The morality of the music industry has long been a question posed by the Berklee student body, a sore subject that hangs low above every student’s head as we forge our paths into the industry. I would bet my life on the fact that, were a poll conducted, a large majority of Berklee students would agree that, yes, the music industry at large is comprised of evil corporations and sell-out artists (many would also tell you that they hate the term “sell-out,” as this author does). Keep in mind, however: calling the Berklee student body “unbiased” on the subject is akin to arguing that Abraham Lincoln is not featured on the penny.
The same question was a hot point of debate during the Music Business/Management sponsored panel, Envisioning 21st Century Music Business Models: Ethics and the New Music Industry two weeks ago at the David Friend Recital Hall. The panel, which featured the likes of Marcie Allen (president of music sponsorship agency MAC Presents), Amanda Arrillaga (director of copyright administration for the RCA division of Sony Music), Jay Sweet (principal and co-founder of music consulting firm Sweet & Doggett), and Berklee songwriting professor Melissa Ferrick, was not afraid to jump right in and tackle the issue.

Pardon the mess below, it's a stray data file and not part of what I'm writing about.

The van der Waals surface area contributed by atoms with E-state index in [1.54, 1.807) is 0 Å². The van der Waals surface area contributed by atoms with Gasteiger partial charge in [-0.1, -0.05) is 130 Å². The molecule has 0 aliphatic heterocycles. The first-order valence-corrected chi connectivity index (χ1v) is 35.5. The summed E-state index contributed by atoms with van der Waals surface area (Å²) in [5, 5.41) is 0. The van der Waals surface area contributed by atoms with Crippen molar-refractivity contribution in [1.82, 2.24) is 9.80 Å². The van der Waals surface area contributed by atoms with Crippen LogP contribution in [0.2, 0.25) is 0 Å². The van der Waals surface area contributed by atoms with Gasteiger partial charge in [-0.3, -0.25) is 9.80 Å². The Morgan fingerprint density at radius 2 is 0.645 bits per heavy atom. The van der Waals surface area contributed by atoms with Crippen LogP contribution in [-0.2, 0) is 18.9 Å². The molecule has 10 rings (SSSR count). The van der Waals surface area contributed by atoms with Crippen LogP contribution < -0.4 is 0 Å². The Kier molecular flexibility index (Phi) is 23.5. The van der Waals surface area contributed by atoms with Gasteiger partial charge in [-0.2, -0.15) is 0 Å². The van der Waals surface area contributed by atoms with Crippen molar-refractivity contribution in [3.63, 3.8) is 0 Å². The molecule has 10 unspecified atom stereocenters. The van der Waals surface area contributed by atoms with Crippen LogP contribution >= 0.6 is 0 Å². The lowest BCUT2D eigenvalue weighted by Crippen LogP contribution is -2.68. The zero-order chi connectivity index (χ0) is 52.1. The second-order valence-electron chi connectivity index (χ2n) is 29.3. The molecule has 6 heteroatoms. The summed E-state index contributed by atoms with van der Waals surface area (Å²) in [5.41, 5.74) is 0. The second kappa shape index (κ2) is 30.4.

It was certainly a heated debate, with some of the panelists (and most of the crowd) going on the offensive against the major labels (Sony, Warner and Universal), referring to the industry giants as “evil” and citing their history of taking advantage of artists and putting profit before integrity.
The other side (backed primarily by Allen and Arrillaga) took a defensive stance on the subject, arguing the harsh reality that branding and commercialism in music is but a necessity for an industry trying to stay afloat. Their argument, though met largely with cynicism from the audience, actually went a long way in convincing me. I’ve long scoffed at a recording industry that, in my opinion, has seemed lacking in integrity. If anything, I walked away from the debate more conflicted than ever. The artist in me reels at Allen and Arrillaga’s admission that, sometimes, creativity is forced to take a back seat to the tried and true. However, the businessman in me understands completely why such actions must be taken, especially in today’s industry.
What do you think? Are the giants of the music industry evil? Is greed and corruption ruining popular music, or are corporate branding and this supposed “selling out” simply a necessity for the industry’s survival? Let us know what you think in the comments.